The novel Brave New World contains many references and parallels to Shakespeare's works, including the above quote. John feels a deep connection with the character Hamlet, and finds inspiration from the story to try and kill Pope, one of his mother's many lovers. This connection between John and Hamlet is just surface level; there are other deeper connections. Both protagonists have had their fathers removed from their lives, with Hamlet's father murdered and John's father unknown until the near the end of the novel. Both also have incestuous mothers and dream of a world beyond their own. A difference between the two heroes is that Hamlet has the freedom to express himself, while John is restricted in his society as the stock of books is limited to ones approved by the government, which does not include Shakespeare. John and Hamlet were both incongruous with the worlds that they were born into, ultimately relinquishing their lives to search for happiness. The words in the world were not enough.
Argument For GMOs
When shopping in a grocery store nowadays, almost every food found in the produce aisle is a GMO. Genetically Modified Organisms are beings that have been genetically engineered to contain new characteristics not found in nature (Duvauchelle). GMOs have become increasingly common with scientific innovation, designed to be resistant to disease and grow in different climates. While there are a few drawbacks to the prominence of GMOs, they are doing more good for our world than harm.
One significant benefit of Genetically Modified Organisms is the ability to raise productivity ("Weighing the GMO Arguments: For," 2003). By genetically altering growing conditions and harvest yields for crops, farmers can use less land and gain more profit, benefiting the world economy. Crops previously able to grow only in specific climates can be changed to grow in other areas of the world, increasing food diversity in third world countries. The increased crop harvest and income for farmers helps the world economy and brings us one step closer to solving the problem of world hunger. Besides increasing profit and decreasing land use, genetically modified crops have longer shelf life, meaning that less food goes to waste due to spoilage. Improving the efficiency of farming has many benefits, helping the environment and the economy.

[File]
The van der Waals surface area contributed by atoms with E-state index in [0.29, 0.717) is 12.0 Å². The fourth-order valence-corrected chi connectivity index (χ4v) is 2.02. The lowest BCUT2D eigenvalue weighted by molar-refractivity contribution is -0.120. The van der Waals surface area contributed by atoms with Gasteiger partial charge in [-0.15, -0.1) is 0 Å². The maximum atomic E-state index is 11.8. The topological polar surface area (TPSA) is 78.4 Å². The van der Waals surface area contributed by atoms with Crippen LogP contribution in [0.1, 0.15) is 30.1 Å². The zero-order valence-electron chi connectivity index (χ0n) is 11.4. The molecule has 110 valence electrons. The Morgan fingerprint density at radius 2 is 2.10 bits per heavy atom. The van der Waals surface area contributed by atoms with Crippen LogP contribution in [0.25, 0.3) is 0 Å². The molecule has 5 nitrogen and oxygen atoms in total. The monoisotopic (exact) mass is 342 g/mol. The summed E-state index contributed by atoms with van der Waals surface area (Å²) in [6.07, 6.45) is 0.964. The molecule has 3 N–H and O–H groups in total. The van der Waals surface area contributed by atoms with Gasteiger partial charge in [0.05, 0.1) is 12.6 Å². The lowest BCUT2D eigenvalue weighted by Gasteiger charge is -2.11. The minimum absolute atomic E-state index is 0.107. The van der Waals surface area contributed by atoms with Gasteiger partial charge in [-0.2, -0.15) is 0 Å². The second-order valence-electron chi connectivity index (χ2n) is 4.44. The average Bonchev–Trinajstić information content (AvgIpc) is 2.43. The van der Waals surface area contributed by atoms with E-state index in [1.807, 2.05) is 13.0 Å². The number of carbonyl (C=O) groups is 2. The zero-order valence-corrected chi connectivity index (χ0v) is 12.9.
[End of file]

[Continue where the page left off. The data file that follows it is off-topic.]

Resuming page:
Another major benefit that comes from the usage of GMOs is a healthier environment ("Weighing the GMO Arguments: For," 2003). Plants' genetic makeup can be altered to make them insect resistant. This decreases the number of harmful pesticides sprayed into our environment, which are traditionally used to repel insects but are harmful to nature when spread. The reduced usage of pesticides not only reduces environmental harm, but also improves the health of farm workers worldwide. Pesticide, when ingested, are harmful to human health. The addition of an insect resistant gene does not harm consumer health; it helps the health of the world.
A third positive effect of Genetically Modified Organisms is the addition of more nutritious staple foods ("Weighing the GMO Arguments: For," 2003). By inserting genes into staple crops such as wheat and corn, we can not only increase their nutritional benefit, but also improve taste. Citizens of third world countries missing certain vitamins in their diets can receive such nutritional benefits from the foods that they were already eating. This will improve the health of citizens and reduce rampant disease worldwide.
The usage of GMOs is becoming more widespread for good reason: the positive effects outweigh the negative. Not only are Genetically Modified Organisms increasing the health and well being of populations, but they are also helping to protect the environment at the same time. As time passes and knowledge increases, more and more effective crops are being designed. We have the power to alter genes and characteristics; we may as well use it for the betterment of the world.
Dystopian Hero in Today's World
Friday, March 7th, 4-7pm
Forest Park, GA, United States, North America
Forest Park, GA
Duvauchelle, Joshua. "Pros & Cons of GMO Foods." Livestrong.com. Livestrong.com, 13 Jan. 2014. Web. 03 Mar. 2014.
"Dystopias: Definitions and Characteristics." International Reading Association, 2006. Web. 27 Feb. 2014.
Huxley, Aldous. Brave New World. New York: Harper & Bros., 1946. Print.
"Weighing the GMO Arguments: For." Weighing the GMO Arguments: For. Food and Agriculture Organization of the United Nations, Mar. 2003. Web. 05 Mar. 2014.
West, Angus. "16 Disturbing Things Snowden Has Taught Us (so Far)." GlobalPost. Global Post, 9 July 2013. Web. 03 Mar. 2014.
"What Is the USA Patriot Act." What Is the USA Patriot Web. Department of Justice, 25 Oct. 2010. Web. 02 Mar. 2014.